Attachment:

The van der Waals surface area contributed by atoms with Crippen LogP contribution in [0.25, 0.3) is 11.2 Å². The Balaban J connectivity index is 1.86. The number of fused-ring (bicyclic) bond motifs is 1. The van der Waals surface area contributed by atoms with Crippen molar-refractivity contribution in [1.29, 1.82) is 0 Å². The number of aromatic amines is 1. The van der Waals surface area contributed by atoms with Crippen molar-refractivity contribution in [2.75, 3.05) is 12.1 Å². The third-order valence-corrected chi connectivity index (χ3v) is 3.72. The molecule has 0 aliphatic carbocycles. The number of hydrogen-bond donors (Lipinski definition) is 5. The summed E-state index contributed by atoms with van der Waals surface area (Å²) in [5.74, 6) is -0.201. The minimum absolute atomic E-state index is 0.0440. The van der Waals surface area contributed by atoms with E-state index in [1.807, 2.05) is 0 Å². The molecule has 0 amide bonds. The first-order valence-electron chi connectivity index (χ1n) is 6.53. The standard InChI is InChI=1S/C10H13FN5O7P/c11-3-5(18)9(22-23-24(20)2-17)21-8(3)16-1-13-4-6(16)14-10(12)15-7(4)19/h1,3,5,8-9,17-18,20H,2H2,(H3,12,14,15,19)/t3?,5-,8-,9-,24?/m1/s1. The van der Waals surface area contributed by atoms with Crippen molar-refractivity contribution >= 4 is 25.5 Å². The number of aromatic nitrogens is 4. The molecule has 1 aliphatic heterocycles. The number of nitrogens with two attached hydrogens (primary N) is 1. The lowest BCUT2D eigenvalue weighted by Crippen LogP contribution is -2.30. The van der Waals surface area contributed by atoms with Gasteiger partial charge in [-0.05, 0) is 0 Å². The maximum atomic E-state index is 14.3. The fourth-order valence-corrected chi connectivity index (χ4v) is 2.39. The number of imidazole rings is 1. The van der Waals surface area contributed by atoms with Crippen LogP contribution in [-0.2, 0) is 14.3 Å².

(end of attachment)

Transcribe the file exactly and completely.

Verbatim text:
The van der Waals surface area contributed by atoms with Crippen LogP contribution in [0.25, 0.3) is 11.2 Å². The Balaban J connectivity index is 1.86. The number of fused-ring (bicyclic) bond motifs is 1. The van der Waals surface area contributed by atoms with Crippen molar-refractivity contribution in [1.29, 1.82) is 0 Å². The number of aromatic amines is 1. The van der Waals surface area contributed by atoms with Crippen molar-refractivity contribution in [2.75, 3.05) is 12.1 Å². The third-order valence-corrected chi connectivity index (χ3v) is 3.72. The molecule has 0 aliphatic carbocycles. The number of hydrogen-bond donors (Lipinski definition) is 5. The summed E-state index contributed by atoms with van der Waals surface area (Å²) in [5.74, 6) is -0.201. The minimum absolute atomic E-state index is 0.0440. The van der Waals surface area contributed by atoms with E-state index in [1.807, 2.05) is 0 Å². The molecule has 0 amide bonds. The first-order valence-electron chi connectivity index (χ1n) is 6.53. The standard InChI is InChI=1S/C10H13FN5O7P/c11-3-5(18)9(22-23-24(20)2-17)21-8(3)16-1-13-4-6(16)14-10(12)15-7(4)19/h1,3,5,8-9,17-18,20H,2H2,(H3,12,14,15,19)/t3?,5-,8-,9-,24?/m1/s1. The van der Waals surface area contributed by atoms with Crippen molar-refractivity contribution >= 4 is 25.5 Å². The number of aromatic nitrogens is 4. The molecule has 1 aliphatic heterocycles. The number of nitrogens with two attached hydrogens (primary N) is 1. The lowest BCUT2D eigenvalue weighted by Crippen LogP contribution is -2.30. The van der Waals surface area contributed by atoms with Gasteiger partial charge in [-0.05, 0) is 0 Å². The maximum atomic E-state index is 14.3. The fourth-order valence-corrected chi connectivity index (χ4v) is 2.39. The number of imidazole rings is 1. The van der Waals surface area contributed by atoms with Crippen LogP contribution in [-0.2, 0) is 14.3 Å².